The film itself is presented in a 1080p/VC-1 encoded transfer that looks OK. It's not necessarily a reference piece, but the image looks a little too flat for me. The Dolby Digital-Plus 5.1 surround track, however, was a bigger surprise than I was expecting. Clear dialogue, low end fidelity for explosions, burping and farting (the latter two are probably redundant, depending on if you live with a Dad who likes chili), and more surround effects that I was expecting. Color me amber for…surprised? The extras are holdovers from the standard-definition release, with two commentary tracks. The first is from Chandrasekhar and Lemme, the second is with the other "Lizards." Why this wouldn't be a consolidated track with everyone is beyond me, but I suppose they go through the usual stories about their times getting boozed up on set and whatnot. Yawn. Following that is close to a half hour of deleted scenes with optional commentary, begging the question of how a film like this would have worked if it were two hours and twenty-three minutes. There are a couple more looks at the production of the film along with a trailer, but by this point you're already crashing on your dad's sofa in the basement because you can't drive, right?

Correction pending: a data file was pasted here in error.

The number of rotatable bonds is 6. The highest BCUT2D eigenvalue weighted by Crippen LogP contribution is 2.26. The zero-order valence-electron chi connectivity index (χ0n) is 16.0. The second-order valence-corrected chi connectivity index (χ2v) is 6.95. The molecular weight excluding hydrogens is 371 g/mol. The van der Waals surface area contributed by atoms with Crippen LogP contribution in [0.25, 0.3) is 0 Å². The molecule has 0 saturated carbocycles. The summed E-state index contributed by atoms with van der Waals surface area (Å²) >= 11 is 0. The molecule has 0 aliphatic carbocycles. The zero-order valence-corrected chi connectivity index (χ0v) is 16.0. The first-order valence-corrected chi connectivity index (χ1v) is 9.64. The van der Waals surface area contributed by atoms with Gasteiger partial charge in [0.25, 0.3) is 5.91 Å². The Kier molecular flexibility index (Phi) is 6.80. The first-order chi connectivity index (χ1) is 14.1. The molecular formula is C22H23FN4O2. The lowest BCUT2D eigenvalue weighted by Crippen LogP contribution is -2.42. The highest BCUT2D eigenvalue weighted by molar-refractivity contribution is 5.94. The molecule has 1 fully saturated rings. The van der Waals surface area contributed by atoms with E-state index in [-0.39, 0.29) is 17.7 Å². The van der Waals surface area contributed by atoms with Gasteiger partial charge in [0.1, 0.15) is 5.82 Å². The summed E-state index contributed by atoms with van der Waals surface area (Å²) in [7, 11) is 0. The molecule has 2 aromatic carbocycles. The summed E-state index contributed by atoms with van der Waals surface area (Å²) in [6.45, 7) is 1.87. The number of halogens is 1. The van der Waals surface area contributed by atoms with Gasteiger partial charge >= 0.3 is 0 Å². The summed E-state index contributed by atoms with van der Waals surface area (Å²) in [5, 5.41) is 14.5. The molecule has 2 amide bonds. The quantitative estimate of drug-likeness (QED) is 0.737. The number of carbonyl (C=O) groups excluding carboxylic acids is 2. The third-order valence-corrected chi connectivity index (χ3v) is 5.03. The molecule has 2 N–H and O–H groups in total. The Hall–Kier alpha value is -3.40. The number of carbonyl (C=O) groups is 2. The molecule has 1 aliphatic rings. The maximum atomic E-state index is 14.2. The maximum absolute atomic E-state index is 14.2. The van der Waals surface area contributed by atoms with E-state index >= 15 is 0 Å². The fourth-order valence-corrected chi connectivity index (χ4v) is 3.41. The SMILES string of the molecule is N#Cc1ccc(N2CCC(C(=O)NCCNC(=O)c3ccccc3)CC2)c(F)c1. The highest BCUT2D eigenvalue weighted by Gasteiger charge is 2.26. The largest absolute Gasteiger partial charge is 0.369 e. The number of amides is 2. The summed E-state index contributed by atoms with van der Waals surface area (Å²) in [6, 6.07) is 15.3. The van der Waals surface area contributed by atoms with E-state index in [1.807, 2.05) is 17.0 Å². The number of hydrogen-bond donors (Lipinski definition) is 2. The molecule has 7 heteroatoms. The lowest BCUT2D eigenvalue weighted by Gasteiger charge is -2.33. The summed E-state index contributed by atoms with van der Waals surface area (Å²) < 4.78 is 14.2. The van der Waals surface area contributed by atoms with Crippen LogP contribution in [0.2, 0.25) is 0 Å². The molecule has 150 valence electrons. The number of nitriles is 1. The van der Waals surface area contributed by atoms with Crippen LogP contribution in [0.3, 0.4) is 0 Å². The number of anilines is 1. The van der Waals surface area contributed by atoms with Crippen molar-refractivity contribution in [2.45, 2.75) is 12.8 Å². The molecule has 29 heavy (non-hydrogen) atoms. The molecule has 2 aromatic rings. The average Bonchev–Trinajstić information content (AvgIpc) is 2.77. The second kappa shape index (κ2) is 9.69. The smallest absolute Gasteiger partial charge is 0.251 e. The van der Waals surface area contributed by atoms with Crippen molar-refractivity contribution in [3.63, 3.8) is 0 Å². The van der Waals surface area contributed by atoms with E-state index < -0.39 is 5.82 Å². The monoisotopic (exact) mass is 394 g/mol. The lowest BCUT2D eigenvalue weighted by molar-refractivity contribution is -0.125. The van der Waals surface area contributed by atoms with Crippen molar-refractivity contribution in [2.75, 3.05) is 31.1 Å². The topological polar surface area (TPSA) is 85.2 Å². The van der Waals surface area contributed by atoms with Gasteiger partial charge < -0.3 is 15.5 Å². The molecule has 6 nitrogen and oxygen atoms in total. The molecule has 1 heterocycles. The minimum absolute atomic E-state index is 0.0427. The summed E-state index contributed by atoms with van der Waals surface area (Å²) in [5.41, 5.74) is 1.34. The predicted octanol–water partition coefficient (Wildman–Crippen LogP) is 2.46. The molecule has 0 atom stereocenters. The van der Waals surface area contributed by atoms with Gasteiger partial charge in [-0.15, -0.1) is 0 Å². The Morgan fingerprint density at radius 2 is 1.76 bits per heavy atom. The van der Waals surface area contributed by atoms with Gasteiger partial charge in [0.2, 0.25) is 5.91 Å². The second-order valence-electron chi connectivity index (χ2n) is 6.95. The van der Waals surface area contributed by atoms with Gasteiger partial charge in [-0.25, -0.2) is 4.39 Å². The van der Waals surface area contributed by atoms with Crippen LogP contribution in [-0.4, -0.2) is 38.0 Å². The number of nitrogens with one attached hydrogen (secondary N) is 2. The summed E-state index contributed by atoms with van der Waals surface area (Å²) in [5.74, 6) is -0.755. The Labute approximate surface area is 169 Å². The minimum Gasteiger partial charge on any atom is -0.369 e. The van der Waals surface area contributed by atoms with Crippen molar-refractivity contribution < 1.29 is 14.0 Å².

The Rebuttal Witnesses
Like I said before, there were some laughs, and Chandrasekhar's night of love with Mo'nique after putting on a large pair of beer goggles is funny in parts too. But you could also make the case that he's trying to make his friends look bad, because he got the darkest (and funniest) laughs of the film, but they were few and far between.
As I understand it, these guys graduated from Colgate University and have been making movies for awhile. But if you're looking for a North American comedy group to succeed The Kids in the Hall, or Saturday Night Live, their claim to lineage doesn't justify their spotty repertoire. If you liked the film and have an HD player, it's probably worth the slight video and noticeable audio upgrades, but if you're demoing the soundtrack for someone, I will find you, and I will hurt you.
The court's Jay Chandrasekhar bias aside, the verdict is for the Broken Lizard troupe to spend one week playing non-stop rounds of Beer Hunter until they relieve themselves and promise to put together a film that is actually funny.
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Scales of Justice
Studio: Warner Bros.
• Commentary by Jay Chandrasekhar and Steve Lemme